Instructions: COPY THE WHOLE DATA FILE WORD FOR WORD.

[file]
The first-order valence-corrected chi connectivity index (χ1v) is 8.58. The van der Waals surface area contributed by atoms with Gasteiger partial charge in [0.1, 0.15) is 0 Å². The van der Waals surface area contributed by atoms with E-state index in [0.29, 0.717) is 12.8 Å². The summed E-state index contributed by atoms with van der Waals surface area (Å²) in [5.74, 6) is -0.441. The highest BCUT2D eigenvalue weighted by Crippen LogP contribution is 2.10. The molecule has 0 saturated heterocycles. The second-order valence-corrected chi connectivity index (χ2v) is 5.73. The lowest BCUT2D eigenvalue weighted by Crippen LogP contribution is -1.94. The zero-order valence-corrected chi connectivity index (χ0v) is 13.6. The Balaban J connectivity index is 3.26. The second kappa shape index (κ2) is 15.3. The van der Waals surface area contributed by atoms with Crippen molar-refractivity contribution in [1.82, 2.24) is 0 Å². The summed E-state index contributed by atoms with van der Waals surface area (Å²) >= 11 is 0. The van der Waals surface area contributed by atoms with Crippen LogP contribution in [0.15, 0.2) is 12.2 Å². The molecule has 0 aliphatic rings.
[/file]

The first-order valence-corrected chi connectivity index (χ1v) is 8.58. The van der Waals surface area contributed by atoms with Gasteiger partial charge in [0.1, 0.15) is 0 Å². The van der Waals surface area contributed by atoms with E-state index in [0.29, 0.717) is 12.8 Å². The summed E-state index contributed by atoms with van der Waals surface area (Å²) in [5.74, 6) is -0.441. The highest BCUT2D eigenvalue weighted by Crippen LogP contribution is 2.10. The molecule has 0 saturated heterocycles. The second-order valence-corrected chi connectivity index (χ2v) is 5.73. The lowest BCUT2D eigenvalue weighted by Crippen LogP contribution is -1.94. The zero-order valence-corrected chi connectivity index (χ0v) is 13.6. The Balaban J connectivity index is 3.26. The second kappa shape index (κ2) is 15.3. The van der Waals surface area contributed by atoms with Crippen molar-refractivity contribution in [1.82, 2.24) is 0 Å². The summed E-state index contributed by atoms with van der Waals surface area (Å²) >= 11 is 0. The van der Waals surface area contributed by atoms with Crippen LogP contribution in [0.15, 0.2) is 12.2 Å². The molecule has 0 aliphatic rings.